Having witnessed first-hand the disruption and economic turmoil being inflicted by the pandemic, market participants are accelerating their climate change action plans as they look to transition to net zero. Sustainability was a major theme at Sibos 2021, but what were the main talking points?

    Issuers adopt sustainability

    With the growing emphasis on sustainability – and as we approach the COP26 UN Climate Change Conference in Glasgow - issuers globally are looking to transition away from fossil fuels towards net zero. According to a recent report by HSBC – ‘The Sustainable Financing and Investing Survey 2021 (SF&I) – 94 per cent of companies said they expected to move away from environmentally and socially challenged business models in the next five years1. Half of all issuers also told HSBC that climate change is affecting their business or activity, an increase from 37 per cent in 20202 - further underscoring the seriousness of the challenges facing the corporate and banking world. Speaking at Sibos, Noel Quinn, Group Chief Executive at HSBC, notes that positive changes are already underway in sectors such as automotive, oil and gas, and aviation. In the case of the latter, Quinn told Sibos that airline companies are trialling the use of sustainable aviation fuel on long-haul flights which could help them reduce their carbon emissions on such journeys by upwards of 80 per cent. However, the refineries to process and produce sustainable aviation fuel are yet to reach scale, mainly because there is no legislation obliging airline groups to use sustainable aviation fuel.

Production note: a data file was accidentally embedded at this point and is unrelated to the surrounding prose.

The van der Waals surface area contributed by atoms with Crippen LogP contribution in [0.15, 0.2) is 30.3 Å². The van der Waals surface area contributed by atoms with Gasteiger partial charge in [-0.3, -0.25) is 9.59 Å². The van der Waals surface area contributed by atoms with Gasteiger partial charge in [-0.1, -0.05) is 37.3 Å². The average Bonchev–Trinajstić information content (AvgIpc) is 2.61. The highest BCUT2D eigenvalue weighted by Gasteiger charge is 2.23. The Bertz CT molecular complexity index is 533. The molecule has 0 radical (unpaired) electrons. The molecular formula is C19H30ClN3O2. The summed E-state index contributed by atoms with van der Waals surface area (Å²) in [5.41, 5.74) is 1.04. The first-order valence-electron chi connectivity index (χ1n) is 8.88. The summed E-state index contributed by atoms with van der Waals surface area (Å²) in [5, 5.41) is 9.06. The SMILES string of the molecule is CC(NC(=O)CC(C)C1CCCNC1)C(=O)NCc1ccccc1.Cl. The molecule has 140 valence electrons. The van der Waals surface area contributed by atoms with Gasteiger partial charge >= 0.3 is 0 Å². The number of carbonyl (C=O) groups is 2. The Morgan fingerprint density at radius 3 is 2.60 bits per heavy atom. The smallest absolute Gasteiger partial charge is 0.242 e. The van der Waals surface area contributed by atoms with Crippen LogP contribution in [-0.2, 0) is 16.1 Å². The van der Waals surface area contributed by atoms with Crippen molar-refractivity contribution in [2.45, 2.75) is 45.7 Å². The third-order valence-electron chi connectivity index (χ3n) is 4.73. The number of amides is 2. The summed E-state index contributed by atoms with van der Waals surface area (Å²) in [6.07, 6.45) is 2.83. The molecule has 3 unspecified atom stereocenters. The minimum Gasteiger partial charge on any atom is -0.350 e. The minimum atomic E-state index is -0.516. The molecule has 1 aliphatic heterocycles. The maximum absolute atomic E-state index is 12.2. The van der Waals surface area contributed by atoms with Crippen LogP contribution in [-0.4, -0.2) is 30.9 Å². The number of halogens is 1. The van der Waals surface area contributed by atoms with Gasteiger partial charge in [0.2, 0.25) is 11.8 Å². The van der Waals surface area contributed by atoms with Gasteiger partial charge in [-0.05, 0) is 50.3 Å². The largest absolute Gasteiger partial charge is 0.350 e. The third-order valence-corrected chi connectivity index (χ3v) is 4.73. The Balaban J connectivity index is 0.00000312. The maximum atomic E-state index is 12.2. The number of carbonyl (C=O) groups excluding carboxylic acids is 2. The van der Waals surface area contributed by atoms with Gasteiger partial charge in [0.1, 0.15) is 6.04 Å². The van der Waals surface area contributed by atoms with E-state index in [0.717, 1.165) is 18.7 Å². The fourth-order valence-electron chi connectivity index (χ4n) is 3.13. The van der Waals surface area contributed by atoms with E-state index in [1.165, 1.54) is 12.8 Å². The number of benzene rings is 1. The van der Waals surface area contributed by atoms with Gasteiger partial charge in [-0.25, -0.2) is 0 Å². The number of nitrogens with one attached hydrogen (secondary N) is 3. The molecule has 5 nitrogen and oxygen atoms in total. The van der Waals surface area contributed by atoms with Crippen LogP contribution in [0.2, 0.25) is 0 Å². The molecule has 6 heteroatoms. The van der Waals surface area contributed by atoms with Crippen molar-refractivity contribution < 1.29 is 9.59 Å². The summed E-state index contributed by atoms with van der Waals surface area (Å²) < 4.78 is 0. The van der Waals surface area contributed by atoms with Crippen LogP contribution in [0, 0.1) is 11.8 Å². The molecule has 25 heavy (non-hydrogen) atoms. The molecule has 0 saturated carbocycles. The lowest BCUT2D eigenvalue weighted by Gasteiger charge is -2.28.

Catalysts for change – investors and regulators in alignment

    Panellists at Sibos say investors and issuers alike are increasingly recognising the strategic benefits of embracing ESG [environment, social, governance] in their businesses – something which is evidenced in the HSBC SF&I Survey. Fifty-one percent of issuers and investors told HSBC that focusing on ESG was an effective way by which to strengthen returns and reduce risk. Elsewhere, regulatory pressure is also a catalyst behind the pivot towards sustainability. Sibos panellists highlight markets – including those in Europe, Asia and North America – are requiring institutional investors to publicly disclose how they integrate ESG in their portfolios. These regulatory interventions are prompting more investors to scrutinise issuers about how they incorporate ESG into their businesses.

    Central banks are also examining climate change from a systemic risk perspective. One speaker warns that the potential impact of climate change on banking stability is likely to be much greater than the challenges faced by the industry during the subprime mortgage crisis. Central bankers say that financial institutions face two main threats from climate change, principally physical risks arising from climate-related natural disasters, and transitionary risks – whereby policies designed to reduce carbon emissions result in rising costs for companies - thereby denting their profits3.

    In response, a number of Central Banks are now actively exploring whether to impose tough green capital requirements on banks and insurers with exposures to carbon-intensive industries. Other Central Banks - including the European Central Bank [ECB] along with regulators in the UK - are already conducting climate-related stress tests on financial institutions. Georges Elhedery, Co-Chief Executive of Global Banking and Markets at HSBC, says Central Banks need to strike the right chord on climate change stress testing and capital requirements. He notes that if non-green assets are subject to lax treatment by Central Banks, then financial institutions will have fewer incentives to support the transition to a global net zero economy. Conversely, he warns that if the rules are too strict, it risks forcing banks to withdraw funding altogether – something that could prompt organisations to seek financing from the less regulated shadow banking market and remove incentives to work with banks on undertaking their transition.